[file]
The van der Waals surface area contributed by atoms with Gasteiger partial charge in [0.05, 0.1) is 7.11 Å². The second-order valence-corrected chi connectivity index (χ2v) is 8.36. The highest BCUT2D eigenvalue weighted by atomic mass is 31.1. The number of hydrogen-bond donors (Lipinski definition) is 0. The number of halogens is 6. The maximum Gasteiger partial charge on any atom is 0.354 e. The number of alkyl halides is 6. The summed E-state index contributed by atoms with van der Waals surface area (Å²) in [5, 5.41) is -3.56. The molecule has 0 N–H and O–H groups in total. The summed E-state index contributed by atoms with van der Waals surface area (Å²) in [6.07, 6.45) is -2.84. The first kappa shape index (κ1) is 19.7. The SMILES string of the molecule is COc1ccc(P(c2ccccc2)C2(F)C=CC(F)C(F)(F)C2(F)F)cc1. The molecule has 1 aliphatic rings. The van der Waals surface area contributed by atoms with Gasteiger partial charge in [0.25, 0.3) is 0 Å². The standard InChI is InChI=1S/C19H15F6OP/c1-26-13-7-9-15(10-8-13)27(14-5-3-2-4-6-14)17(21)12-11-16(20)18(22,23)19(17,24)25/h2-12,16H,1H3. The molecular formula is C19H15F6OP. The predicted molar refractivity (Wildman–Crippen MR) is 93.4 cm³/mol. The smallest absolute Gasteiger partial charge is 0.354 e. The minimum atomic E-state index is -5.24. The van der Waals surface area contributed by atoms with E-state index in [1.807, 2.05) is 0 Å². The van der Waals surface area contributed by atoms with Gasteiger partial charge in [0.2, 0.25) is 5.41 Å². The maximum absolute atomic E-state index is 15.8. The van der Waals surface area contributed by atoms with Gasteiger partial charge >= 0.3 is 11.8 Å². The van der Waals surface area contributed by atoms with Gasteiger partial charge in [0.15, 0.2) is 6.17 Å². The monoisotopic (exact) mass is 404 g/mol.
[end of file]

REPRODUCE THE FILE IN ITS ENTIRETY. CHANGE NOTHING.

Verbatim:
The van der Waals surface area contributed by atoms with Gasteiger partial charge in [0.05, 0.1) is 7.11 Å². The second-order valence-corrected chi connectivity index (χ2v) is 8.36. The highest BCUT2D eigenvalue weighted by atomic mass is 31.1. The number of hydrogen-bond donors (Lipinski definition) is 0. The number of halogens is 6. The maximum Gasteiger partial charge on any atom is 0.354 e. The number of alkyl halides is 6. The summed E-state index contributed by atoms with van der Waals surface area (Å²) in [5, 5.41) is -3.56. The molecule has 0 N–H and O–H groups in total. The summed E-state index contributed by atoms with van der Waals surface area (Å²) in [6.07, 6.45) is -2.84. The first kappa shape index (κ1) is 19.7. The SMILES string of the molecule is COc1ccc(P(c2ccccc2)C2(F)C=CC(F)C(F)(F)C2(F)F)cc1. The molecule has 1 aliphatic rings. The van der Waals surface area contributed by atoms with Gasteiger partial charge in [0.25, 0.3) is 0 Å². The standard InChI is InChI=1S/C19H15F6OP/c1-26-13-7-9-15(10-8-13)27(14-5-3-2-4-6-14)17(21)12-11-16(20)18(22,23)19(17,24)25/h2-12,16H,1H3. The molecular formula is C19H15F6OP. The predicted molar refractivity (Wildman–Crippen MR) is 93.4 cm³/mol. The smallest absolute Gasteiger partial charge is 0.354 e. The minimum atomic E-state index is -5.24. The van der Waals surface area contributed by atoms with E-state index in [1.807, 2.05) is 0 Å². The van der Waals surface area contributed by atoms with Gasteiger partial charge in [0.2, 0.25) is 5.41 Å². The maximum absolute atomic E-state index is 15.8. The van der Waals surface area contributed by atoms with Gasteiger partial charge >= 0.3 is 11.8 Å². The van der Waals surface area contributed by atoms with Gasteiger partial charge in [0.15, 0.2) is 6.17 Å². The monoisotopic (exact) mass is 404 g/mol.